Contribution of CD14-159C/T polymorphism to tuberculosis susceptibility: A meta-analysis

J. Zhao, G. Lin, W. H. Zhang, Mei Ge, Ying Zhang

Research output: Contribution to journalArticlepeer-review

Abstract

BACKGROUND: CD14 plays an important role in recognising the tuberculosis (TB) antigen and initiating immune response. CD14-159C/T polymorphism has been reported to be associated with susceptibility to TB in some, but not all studies. OBJECTIVE: To comprehensively evaluate the correlation between CD14-159C/T polymorphism and susceptibility to TB. METHODS: Relevant studies from six English-language databases were searched up to 15 March 2013. Crude odd ratios (ORs) with 95% confidence interval (CIs) were calculated to assess the strength of associations. RESULTS: Eight eligible studies including 3583 subjects were retained for the meta-analysis. T-allele and TT homozygosis might increase TB risk in the overall analysis (T vs. C: OR 1.30, 95%CI 1.03-1.64, P = 0.03 and TT vs. CC+CT: OR 1.52, 95%CI 1.12-2.08, P = 0.01). Similar correlations were observed among human immunodeficiency virus negative subjects. Strong associations were also found between CD14-159C/T and TB in Asians. Asian individuals with the T-allele and the TT genotype had a significantly increased risk of TB (T vs. C: OR 1.46, 95%CI 1.27-1.68, P = 0.00; TT vs. CC: OR 1.83, 95%CI 1.38-2.44, P = 0.00 and TT vs. CC+CT: OR 1.84, 95%CI 1.55-2.19, P = 0.00). No associations were detected in the pulmonary TB and extra-pulmonary TB groups. CONCLUSION: CD14-159C/T contributes to TB susceptibility; the T-allele and TT homozygosis are potential risk factors, particularly in Asians.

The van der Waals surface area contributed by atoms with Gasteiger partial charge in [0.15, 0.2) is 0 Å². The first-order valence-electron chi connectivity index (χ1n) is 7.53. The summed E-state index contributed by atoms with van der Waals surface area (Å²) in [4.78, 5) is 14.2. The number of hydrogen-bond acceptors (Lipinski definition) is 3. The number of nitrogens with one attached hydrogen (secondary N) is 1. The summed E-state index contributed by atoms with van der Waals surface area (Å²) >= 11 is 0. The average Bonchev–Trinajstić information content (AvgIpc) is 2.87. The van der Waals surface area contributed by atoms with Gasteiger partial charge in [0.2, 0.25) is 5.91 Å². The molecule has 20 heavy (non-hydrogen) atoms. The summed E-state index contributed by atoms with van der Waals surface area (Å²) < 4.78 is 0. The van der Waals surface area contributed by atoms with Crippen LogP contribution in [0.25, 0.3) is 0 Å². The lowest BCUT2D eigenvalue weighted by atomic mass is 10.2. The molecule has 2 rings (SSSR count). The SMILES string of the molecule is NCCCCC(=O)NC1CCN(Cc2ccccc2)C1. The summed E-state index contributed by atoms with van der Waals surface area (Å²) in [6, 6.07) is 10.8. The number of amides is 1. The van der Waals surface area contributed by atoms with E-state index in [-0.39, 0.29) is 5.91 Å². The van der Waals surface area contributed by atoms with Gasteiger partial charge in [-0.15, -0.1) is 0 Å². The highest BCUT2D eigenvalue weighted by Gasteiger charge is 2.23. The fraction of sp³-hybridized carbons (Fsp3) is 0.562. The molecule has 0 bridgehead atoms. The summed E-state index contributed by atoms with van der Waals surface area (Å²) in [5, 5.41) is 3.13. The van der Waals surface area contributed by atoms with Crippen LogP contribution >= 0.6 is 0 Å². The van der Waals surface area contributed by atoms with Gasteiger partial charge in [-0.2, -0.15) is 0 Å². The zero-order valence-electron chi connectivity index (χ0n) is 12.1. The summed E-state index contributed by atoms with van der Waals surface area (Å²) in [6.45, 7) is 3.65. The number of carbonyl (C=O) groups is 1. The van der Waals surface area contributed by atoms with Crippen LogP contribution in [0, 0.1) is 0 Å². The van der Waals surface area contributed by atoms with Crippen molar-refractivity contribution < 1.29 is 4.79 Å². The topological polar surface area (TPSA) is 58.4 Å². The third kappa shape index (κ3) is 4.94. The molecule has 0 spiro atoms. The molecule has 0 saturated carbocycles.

Original languageEnglish (US)
Pages (from-to)1472-1478
Number of pages7
JournalInternational Journal of Tuberculosis and Lung Disease
Volume17
Issue number11
DOIs
StatePublished - Nov 1 2013

Keywords

  • Genome-wide association study
  • Hardy-Weinberg equilibrium
  • Innate immunity
  • Single nucleotide polymorphism

ASJC Scopus subject areas

  • Pulmonary and Respiratory Medicine
  • Infectious Diseases

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